Last spring, my wife, Terry, was diagnosed with a Stage 4 glioblastoma brain tumor. Since then, she has been through successful surgery to remove the tumor; three weeks at a rehab center; and six weeks of chemotherapy and radiation. She's now in the midst of a second round of chemo treatments, and thankfully there has been no recurrence of the tumor.
Terry has experienced several side effects from all this. She's lost her appetite, and when she does eat, hardly anything tastes good to her. She has extreme cancer fatigue, which means she spends much of the day in bed. She perseverates a lot — the same thoughts keep looping in her head, and she repeats them over and over to whoever happens to be with her.
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She's always been an anxious person — now she becomes anxious at the smallest deviation from the day's plan. In social situations, she becomes panicky and wants to leave after just a few minutes.
We are members of St. Vincent de Paul Parish near downtown St. Louis. We almost always attend the 9 a.m. Sunday Mass. And like most good Catholics, we almost always sit in the same pew with the same group of fellow parishioners.
This past Sunday we went to the 9 a.m. with our oldest grandson, Brandon. All through the Liturgy of the Word, Terry seemed fairly calm and engaged. She even stood for the Gospel reading and the recitation of the creed.
It all started to go south during the presentation of the gifts.
"Mark, I have to leave. I won't make it."
"You're doing fine," I whispered. "It's just a little bit longer."
"Mark, you promised we would leave if I couldn't make it."
"I know. It won't be much longer. Brandon has to bring the food we brought up to the altar."
"I want to go."
On and on. And on.
By the time Brandon returned, I had given up. I told him we would have to leave early, and I started to zip up my coat.
Then I looked back at Terry. She had stopped perseverating. Her anxiety was gone. She sat calmly, at peace, eyes fixed on the altar. What had happened?
And then I looked down. Sheila, one of the "regulars" who was sitting with her husband and daughter in the pew in front of us, had turned around and was holding Terry's hand.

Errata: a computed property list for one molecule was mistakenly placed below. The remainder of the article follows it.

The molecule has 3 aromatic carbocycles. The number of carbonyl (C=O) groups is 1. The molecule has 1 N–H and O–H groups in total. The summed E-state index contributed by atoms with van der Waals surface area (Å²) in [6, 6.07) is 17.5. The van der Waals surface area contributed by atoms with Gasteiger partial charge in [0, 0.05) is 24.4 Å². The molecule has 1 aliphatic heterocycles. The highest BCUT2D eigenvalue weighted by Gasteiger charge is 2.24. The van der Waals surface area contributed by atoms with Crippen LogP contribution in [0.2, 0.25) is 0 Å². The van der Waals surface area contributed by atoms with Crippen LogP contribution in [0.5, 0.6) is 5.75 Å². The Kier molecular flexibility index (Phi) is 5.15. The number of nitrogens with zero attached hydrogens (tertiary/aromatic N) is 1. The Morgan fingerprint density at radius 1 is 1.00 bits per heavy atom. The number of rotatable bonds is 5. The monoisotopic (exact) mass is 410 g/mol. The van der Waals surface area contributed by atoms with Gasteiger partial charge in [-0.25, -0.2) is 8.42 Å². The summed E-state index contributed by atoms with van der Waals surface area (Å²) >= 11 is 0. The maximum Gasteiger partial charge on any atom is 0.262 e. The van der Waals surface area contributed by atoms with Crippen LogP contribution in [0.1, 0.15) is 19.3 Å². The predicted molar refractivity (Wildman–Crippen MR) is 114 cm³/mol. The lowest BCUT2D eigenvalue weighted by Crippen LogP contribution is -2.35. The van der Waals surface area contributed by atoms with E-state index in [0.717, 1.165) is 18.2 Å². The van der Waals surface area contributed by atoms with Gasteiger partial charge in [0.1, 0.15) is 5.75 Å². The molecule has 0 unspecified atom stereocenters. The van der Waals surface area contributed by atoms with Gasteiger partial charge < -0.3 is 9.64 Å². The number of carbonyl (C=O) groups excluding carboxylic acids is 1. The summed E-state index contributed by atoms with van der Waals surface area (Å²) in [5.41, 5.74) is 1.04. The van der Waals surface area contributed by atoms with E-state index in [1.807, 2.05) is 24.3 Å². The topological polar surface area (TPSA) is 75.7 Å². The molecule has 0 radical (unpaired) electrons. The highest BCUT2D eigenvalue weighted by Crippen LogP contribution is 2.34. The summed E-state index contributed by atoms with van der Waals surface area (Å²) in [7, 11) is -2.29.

As tears welled up in my eyes, all I could do was look at Sheila and say, "Thank you so much."
A few minutes later, another of the "regulars," our friend Jeff, took over. As he held Terry's hand he whispered to her his admiration for her courage and inspiration.
We stayed for the remainder of the Mass. Terry was attentive and responsive — she even walked all the way to the front of church to receive Communion.
Terry had been healed — by the simple, sacred act of touching.
As we know from the news these days, touching is a profoundly ambiguous gesture. An unwanted touch can be a violent act, an assertion of power, an assault on the bodily integrity of another.
But as Sheila and Jeff demonstrated, touching can be an act of peacemaking, of communion, of healing.
I was reminded on Sunday that we are the eyes and ears and hands of God. God does not dispense the grace of healing from the heavens. We — God's incarnate presence on earth — are responsible to bring God's healing to our brothers and sisters in pain. God is waiting for us, God is depending on us to heal one another.
That day I witnessed firsthand the sacred — dare I say miraculous — power of human touch.
Sheila's hand was the hand of God. Jeff's hand was the hand of God. A miracle of healing took place on Sunday. Terry was healed — and so was I.
[Mark Etling is the spiritual programs coordinator at the National Shrine of Our Lady of the Snows in Belleville, Illinois. He is also an adjunct assistant professor for the School for Professional Studies at St. Louis University.]
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